Among children and young people who received audiology services, the proportion with hearing loss decreased by 21 percentage points, from 55% (388 of 710 children and young people) to 34% (593 of 1,741 children and young people).
Figure 2: Ear and hearing health improvements between 2012 and 2022
Sources: Tables S3.1 and S3.6.
Among 4,738 First Nations children and young people who received at least 2 audiology services between 2012 and 2022, 3,291 had hearing loss at their first service, and of those, 2,108 (64%) had improved–this is a change from bilateral to unilateral hearing loss or from unilateral hearing loss to no hearing loss.
Between 2012 and 2022, among 2,092 First Nations children who received at least 2 audiology services and had hearing impairment at their first service, 1,535 (73%) had improved–moving to a lower degree of hearing impairment or to no hearing impairment.
Many children and young people are still waiting for hearing health services
At December 2022, there were 3,265 First Nations children and young people on the audiology waiting list. Among them, 1,903 were new referrals and 1,362 were recalled for further follow-up after receiving an initial audiology service. There were 2,284 children and young people on the waiting list for ENT teleotology services. Among them, 905 were new referrals and 1,379 were recalled for further follow-up after receiving initial ENT teleotology services.
Is the Hearing Health Program meeting its benchmarks?
Service delivery benchmarks for hearing health are set in the Northern Territory Remote Aboriginal Investment (NTRAI) Health Implementation Plan for audiology, CNS and health promotion and training activities. These are measured by the number of services per year. In 2022, all 3 service delivery targets were exceeded.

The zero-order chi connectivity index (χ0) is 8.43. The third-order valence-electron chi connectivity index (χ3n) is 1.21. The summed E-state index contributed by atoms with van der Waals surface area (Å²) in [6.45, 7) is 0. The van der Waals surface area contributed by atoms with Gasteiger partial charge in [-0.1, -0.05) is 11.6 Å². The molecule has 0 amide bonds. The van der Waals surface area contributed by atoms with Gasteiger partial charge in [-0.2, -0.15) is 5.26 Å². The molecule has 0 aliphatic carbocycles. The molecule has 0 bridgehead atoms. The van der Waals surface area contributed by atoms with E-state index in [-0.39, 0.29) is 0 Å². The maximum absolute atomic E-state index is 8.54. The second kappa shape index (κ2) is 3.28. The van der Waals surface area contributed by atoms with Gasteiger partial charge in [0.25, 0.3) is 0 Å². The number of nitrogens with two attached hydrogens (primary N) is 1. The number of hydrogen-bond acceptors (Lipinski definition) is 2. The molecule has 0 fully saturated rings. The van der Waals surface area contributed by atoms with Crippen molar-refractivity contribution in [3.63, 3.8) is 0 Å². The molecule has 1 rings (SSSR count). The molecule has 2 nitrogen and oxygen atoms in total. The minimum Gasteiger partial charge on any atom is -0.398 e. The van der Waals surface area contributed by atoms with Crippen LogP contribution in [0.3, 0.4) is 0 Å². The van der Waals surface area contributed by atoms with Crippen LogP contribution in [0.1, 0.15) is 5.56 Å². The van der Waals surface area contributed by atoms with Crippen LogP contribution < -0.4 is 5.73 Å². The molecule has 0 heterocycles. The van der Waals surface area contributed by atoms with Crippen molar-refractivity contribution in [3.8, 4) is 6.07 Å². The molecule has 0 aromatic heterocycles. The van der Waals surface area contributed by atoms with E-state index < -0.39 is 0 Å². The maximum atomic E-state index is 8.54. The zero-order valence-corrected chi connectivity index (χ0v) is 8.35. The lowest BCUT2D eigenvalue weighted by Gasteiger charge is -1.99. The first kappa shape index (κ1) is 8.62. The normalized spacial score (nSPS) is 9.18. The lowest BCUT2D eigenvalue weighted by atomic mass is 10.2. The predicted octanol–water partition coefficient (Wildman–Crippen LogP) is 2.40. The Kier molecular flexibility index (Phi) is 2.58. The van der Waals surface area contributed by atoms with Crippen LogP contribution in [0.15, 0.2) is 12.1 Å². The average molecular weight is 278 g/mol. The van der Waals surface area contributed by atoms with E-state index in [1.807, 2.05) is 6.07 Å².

Progress against benchmarks is presented in Table 1.
|Service delivery targets||Outcome|
|At least 1,700 audiology services per year||1,956 audiology services provided in 2022|
|At least 700 children receiving CNS services per year|
854 children received CNS services in 2022
|At least 15 hearing health promotion or training services/activities per quarter (60 per year)||162 hearing health promotion or training services and activities provided in 2022|
CNS = Clinical Nurse Specialist
- Why is ear and hearing health important?
- Ear and hearing health in the Northern Territory
- Structure of the report
- Health education, promotion and prevention
- Outreach audiology
- ENT teleotology services
- Clinical Nurse Specialist services
Ear conditions and hearing health status
- Ear conditions
- Hearing status
Demand for ear and hearing health services and other follow-up services
- Follow-up services required after audiologist visits
- Follow-up services required after ENT teleotology services
- Waiting list for audiology and ENT teleotology services
- Hearing loss
- Hearing impairment
- Ear conditions
Progress against benchmarks
- Service delivery
Appendix A: About the Hearing Health Program data collections
Appendix B: Data quality statement
Endmatter: Acknowledgments; Abbreviations; Symbols; Glossary; References; List of tables; List of boxes; List of figures; Related publications.